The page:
Written by: Anthony Lapwood
Te Herenga Waka University Press
Reviewed by: Margaret Austin
All life’s a drama, and an even more telling one it seems if you live in an apartment. Home Theatre recounts the experiences of some of those who dwell – unwillingly or unwittingly – in Repertory Apartments, formerly the location of the Wellington Repertory Society Theatre. An intriguing article, purportedly reprinted from the Evening Post of 1922, describes a fire that destroyed the theatre, thus providing a macabre but provocative context for our characters.
The Difficult Art of Bargaining has a husband and wife reluctantly rehousing due to bankruptcy, something the wife cannot help referring to, despite her husband’s efforts to look on the bright side of things. The bargaining of the title refers to a sofa offered to the incoming residents by a friendly chap a few doors along. The ensuing dialogue about the state of the sofa is wince-producing, revealing the characters of all participants. The hint of a hopeful outcome is as welcome as it is surprising.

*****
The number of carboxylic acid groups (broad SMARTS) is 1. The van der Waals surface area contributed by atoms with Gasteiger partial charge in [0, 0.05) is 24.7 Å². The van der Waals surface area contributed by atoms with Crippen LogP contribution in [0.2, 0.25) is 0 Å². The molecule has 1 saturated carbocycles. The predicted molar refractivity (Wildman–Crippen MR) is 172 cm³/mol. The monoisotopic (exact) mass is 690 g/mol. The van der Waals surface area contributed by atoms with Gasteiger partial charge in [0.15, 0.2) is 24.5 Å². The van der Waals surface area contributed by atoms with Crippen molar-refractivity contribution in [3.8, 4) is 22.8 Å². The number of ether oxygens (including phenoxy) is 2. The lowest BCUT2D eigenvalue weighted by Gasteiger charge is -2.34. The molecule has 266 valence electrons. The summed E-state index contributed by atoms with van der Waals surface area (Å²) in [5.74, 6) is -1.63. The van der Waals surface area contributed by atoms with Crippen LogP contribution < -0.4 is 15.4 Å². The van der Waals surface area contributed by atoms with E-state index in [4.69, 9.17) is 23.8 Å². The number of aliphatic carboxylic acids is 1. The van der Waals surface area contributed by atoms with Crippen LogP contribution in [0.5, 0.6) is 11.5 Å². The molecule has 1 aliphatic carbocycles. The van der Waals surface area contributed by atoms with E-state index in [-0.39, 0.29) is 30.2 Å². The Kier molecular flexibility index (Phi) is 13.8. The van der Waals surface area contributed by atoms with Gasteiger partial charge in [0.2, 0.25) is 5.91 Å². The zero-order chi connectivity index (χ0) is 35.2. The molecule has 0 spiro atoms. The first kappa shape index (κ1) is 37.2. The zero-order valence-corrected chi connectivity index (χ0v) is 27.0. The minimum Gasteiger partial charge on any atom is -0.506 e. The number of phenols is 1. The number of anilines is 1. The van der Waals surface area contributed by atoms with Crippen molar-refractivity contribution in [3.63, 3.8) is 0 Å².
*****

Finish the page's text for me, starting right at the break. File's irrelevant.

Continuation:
“Traipsing along the footpath, Emma gave the baguette a squeeze” is an appetising start to It’s Been a Long Time. Emma’s preparing a lunch for long-lost friend Paige and has dared to ask her to bring a bottle of wine. “It’s been a long time since I last touched a drop”. Those of us who note the “dared” realise exactly where she’s coming from! But the lift misbehaves, the baguette is wrecked, and Emma is felled. And Paige, who has bounded up the far safer stairs, eventually succumbs to the gift bottle of vodka she’d brought for the occasion.
Perhaps the most salutary tale is that of Melati, who is seeking the prize of the eponymous title: A Spare Room. The account of her interview by a housing bureaucrat is all too familiar. Myriad questions, seemingly irrelevant, are asked; they receive nervously reluctant answers. “Volumetric reporting was part of her reality” is the nearest we get to a judgment of the clock-watching bureaucrat.
Home Theatre is aptly described as genre-bending, bookended as it is by two lengthy, fittingly fantastical tales.
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